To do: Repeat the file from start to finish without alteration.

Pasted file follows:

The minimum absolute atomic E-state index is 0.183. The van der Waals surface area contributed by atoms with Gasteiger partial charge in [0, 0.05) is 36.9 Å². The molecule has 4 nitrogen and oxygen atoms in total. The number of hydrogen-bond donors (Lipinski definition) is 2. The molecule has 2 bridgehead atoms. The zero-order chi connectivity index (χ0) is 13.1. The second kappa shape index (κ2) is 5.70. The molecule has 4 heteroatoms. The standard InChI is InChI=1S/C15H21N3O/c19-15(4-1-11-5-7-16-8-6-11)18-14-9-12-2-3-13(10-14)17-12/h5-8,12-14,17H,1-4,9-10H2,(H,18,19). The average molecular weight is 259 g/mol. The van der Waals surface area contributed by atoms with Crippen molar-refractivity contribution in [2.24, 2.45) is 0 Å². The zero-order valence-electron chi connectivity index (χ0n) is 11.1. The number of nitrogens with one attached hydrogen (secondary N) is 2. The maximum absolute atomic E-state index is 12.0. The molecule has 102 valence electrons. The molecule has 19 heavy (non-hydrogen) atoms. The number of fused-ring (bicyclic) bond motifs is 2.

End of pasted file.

The minimum absolute atomic E-state index is 0.183. The van der Waals surface area contributed by atoms with Gasteiger partial charge in [0, 0.05) is 36.9 Å². The molecule has 4 nitrogen and oxygen atoms in total. The number of hydrogen-bond donors (Lipinski definition) is 2. The molecule has 2 bridgehead atoms. The zero-order chi connectivity index (χ0) is 13.1. The second kappa shape index (κ2) is 5.70. The molecule has 4 heteroatoms. The standard InChI is InChI=1S/C15H21N3O/c19-15(4-1-11-5-7-16-8-6-11)18-14-9-12-2-3-13(10-14)17-12/h5-8,12-14,17H,1-4,9-10H2,(H,18,19). The average molecular weight is 259 g/mol. The van der Waals surface area contributed by atoms with Crippen molar-refractivity contribution in [2.24, 2.45) is 0 Å². The zero-order valence-electron chi connectivity index (χ0n) is 11.1. The number of nitrogens with one attached hydrogen (secondary N) is 2. The maximum absolute atomic E-state index is 12.0. The molecule has 102 valence electrons. The molecule has 19 heavy (non-hydrogen) atoms. The number of fused-ring (bicyclic) bond motifs is 2.